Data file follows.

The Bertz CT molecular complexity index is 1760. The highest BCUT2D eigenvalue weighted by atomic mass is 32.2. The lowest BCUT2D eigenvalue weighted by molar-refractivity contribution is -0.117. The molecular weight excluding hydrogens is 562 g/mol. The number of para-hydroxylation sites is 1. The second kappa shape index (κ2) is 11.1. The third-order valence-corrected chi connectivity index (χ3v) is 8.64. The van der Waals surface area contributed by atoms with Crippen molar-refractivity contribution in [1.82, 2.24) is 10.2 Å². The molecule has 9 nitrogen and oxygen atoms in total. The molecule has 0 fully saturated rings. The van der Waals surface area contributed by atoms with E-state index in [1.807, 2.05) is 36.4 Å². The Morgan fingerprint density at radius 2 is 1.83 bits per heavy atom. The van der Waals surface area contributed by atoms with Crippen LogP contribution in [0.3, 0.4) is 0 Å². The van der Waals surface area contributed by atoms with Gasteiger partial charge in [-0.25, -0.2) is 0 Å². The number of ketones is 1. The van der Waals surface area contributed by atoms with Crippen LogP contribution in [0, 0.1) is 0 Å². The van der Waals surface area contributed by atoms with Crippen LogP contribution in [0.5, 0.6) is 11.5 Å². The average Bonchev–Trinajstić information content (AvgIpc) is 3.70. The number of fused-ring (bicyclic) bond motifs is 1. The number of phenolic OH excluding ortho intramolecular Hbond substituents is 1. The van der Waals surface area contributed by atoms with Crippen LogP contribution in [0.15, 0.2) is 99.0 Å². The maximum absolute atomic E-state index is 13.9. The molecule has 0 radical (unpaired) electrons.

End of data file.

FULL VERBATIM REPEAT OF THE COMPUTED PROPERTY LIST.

The Bertz CT molecular complexity index is 1760. The highest BCUT2D eigenvalue weighted by atomic mass is 32.2. The lowest BCUT2D eigenvalue weighted by molar-refractivity contribution is -0.117. The molecular weight excluding hydrogens is 562 g/mol. The number of para-hydroxylation sites is 1. The second kappa shape index (κ2) is 11.1. The third-order valence-corrected chi connectivity index (χ3v) is 8.64. The van der Waals surface area contributed by atoms with Crippen molar-refractivity contribution in [1.82, 2.24) is 10.2 Å². The molecule has 9 nitrogen and oxygen atoms in total. The molecule has 0 fully saturated rings. The van der Waals surface area contributed by atoms with E-state index in [1.807, 2.05) is 36.4 Å². The Morgan fingerprint density at radius 2 is 1.83 bits per heavy atom. The van der Waals surface area contributed by atoms with Crippen LogP contribution in [0.3, 0.4) is 0 Å². The van der Waals surface area contributed by atoms with Gasteiger partial charge in [-0.25, -0.2) is 0 Å². The number of ketones is 1. The van der Waals surface area contributed by atoms with Crippen LogP contribution in [0, 0.1) is 0 Å². The van der Waals surface area contributed by atoms with Crippen LogP contribution in [0.5, 0.6) is 11.5 Å². The average Bonchev–Trinajstić information content (AvgIpc) is 3.70. The number of fused-ring (bicyclic) bond motifs is 1. The number of phenolic OH excluding ortho intramolecular Hbond substituents is 1. The van der Waals surface area contributed by atoms with Crippen LogP contribution in [0.15, 0.2) is 99.0 Å². The maximum absolute atomic E-state index is 13.9. The molecule has 0 radical (unpaired) electrons.